There are few directors that have had a career as varied and as colourful as Agnès Varda. From documentaries to fiction, from leading the French New Wave to visual art exhibitions about potatoes – Agnès Varda has maintained a consistent outpouring of groundbreaking cinema since 1955, with her first film La Pointe Courte.
Varda by Agnès has an underlying tone of a guest university lecture or a Ted Talk – Varda is sat on a stage for most of the film speaking to a vast audience, her speech interspersed with clips from her catalogue of films. Rather than distancing the viewer (as Al Gore’s Inconvenient Truth tends to do at times), the effect is one of intimacy. Varda might be talking to a room packed full of people, but there’s a genuine sense she is talking to every single individual. In between the clips, Varda explains her creative choices, focusing in particular her ‘cine-writing’, the way in which she writes her films. This is not meant to refer solely to the practice of screenwriting, more so the image as a whole and the meaning it produces for an audience.
Varda is often integrated within these clips, and not without the humour the director is so well known for. This leads to some beautiful moments, such as Varda explaining how she directed the multiple tracking shots in Vagabond whilst sat on a dolly and track, rolling sideways through a field. Or discussing the wonders of potatoes, as she takes us through a retrospective of her visual art pieces, including a surprisingly emotional shrine for the family cat.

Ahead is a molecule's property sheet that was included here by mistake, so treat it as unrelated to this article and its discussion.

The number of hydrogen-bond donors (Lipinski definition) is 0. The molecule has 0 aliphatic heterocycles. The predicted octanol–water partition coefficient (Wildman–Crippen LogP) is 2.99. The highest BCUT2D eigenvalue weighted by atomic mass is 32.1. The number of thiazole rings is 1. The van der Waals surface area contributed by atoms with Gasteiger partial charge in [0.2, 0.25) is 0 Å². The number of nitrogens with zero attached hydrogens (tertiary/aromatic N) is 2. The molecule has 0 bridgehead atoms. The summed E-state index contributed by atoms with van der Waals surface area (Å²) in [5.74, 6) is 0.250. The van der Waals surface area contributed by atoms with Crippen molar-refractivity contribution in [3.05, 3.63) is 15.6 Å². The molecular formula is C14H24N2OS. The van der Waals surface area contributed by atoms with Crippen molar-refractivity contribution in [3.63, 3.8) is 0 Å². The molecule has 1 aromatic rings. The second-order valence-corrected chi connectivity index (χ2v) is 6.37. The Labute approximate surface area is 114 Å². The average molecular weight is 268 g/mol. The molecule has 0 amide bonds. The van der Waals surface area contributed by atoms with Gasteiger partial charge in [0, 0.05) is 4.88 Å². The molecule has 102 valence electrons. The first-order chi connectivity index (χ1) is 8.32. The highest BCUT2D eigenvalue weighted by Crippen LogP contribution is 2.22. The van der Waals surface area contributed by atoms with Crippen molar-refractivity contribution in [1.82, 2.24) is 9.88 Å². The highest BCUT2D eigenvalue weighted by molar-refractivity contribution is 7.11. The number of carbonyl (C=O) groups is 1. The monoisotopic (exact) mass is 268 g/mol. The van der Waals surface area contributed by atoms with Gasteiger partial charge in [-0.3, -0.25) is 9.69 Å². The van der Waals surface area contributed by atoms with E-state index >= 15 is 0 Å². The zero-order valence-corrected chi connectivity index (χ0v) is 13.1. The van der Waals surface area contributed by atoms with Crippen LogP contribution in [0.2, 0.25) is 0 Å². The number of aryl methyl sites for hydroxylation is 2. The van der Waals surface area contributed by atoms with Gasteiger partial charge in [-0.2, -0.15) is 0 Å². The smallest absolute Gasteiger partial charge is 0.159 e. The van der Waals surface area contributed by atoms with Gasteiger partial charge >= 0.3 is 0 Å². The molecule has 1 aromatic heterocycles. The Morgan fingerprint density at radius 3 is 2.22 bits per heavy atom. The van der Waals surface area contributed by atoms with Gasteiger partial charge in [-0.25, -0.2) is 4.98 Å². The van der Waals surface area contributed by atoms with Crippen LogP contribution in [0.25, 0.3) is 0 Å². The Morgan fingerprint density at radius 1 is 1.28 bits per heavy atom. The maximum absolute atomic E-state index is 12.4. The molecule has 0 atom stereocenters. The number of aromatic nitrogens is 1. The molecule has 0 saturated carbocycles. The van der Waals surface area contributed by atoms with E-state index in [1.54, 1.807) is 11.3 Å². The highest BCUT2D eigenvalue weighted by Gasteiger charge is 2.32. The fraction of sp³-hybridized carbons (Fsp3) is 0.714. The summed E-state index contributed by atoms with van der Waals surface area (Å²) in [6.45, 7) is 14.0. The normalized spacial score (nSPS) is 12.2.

Though Varda by Agnès was clearly intended to be her final film, there is also something quite uncanny about the set-up. Towards the end, Varda muses about her life and her death as if she is foreshadowing that which has come to pass. It’s undeniably sad – to see Varda’s work given the credit it so well deserves just reiterates the monumental loss of such a talented artist – but at the same time there is no room for sadness, only for that wonderful radical empathy that Varda sews into the lining of so many of her films. Her stories about moving to Hollywood and how she became acquainted with the Black Panthers (posing as a french journalist, no-body seemed to take any notice) is just one of the charming yet powerful recollections which make up such a fascinating life and career.
Suitable either for Varda aficionados or for those who’ve never seen any of her films, Varda by Agnès walks a unique line. The retrospective elements give little away in terms of the films’ narratives, Varda prefers instead to immerse her audience in her thoughts about film-making, the elements she struggled with and her reasoning for certain creative decisions. In this sense, Varda by Agnès might be the perfect film to start with on one’s journey through Varda’s cinema – one will be immensely well prepared for a voyage into some of the greatest works of art to date.
Yet, those who know and love Varda’s work will be left the most satisfied by her final film. It’s a joyful (and sometimes cheeky) ode to a phenomenal woman and a legendary director. It’s only right that she was able to curate the final images we see of her. Here’s to you, Agnès.
Dir: Agnès Varda
Scr: Agnès Varda
Cast: Agnès Varda, Sandrine Bonnaire, Jane Birkin , Herve Chandes
Prd: Rosalie Varda, Dany Boon, Joey Fare
DOP: Claire Duguet, Francois Decreau, Julia Fabry
Running Time: 115 mins
Varda by Agnes is in cinemas now.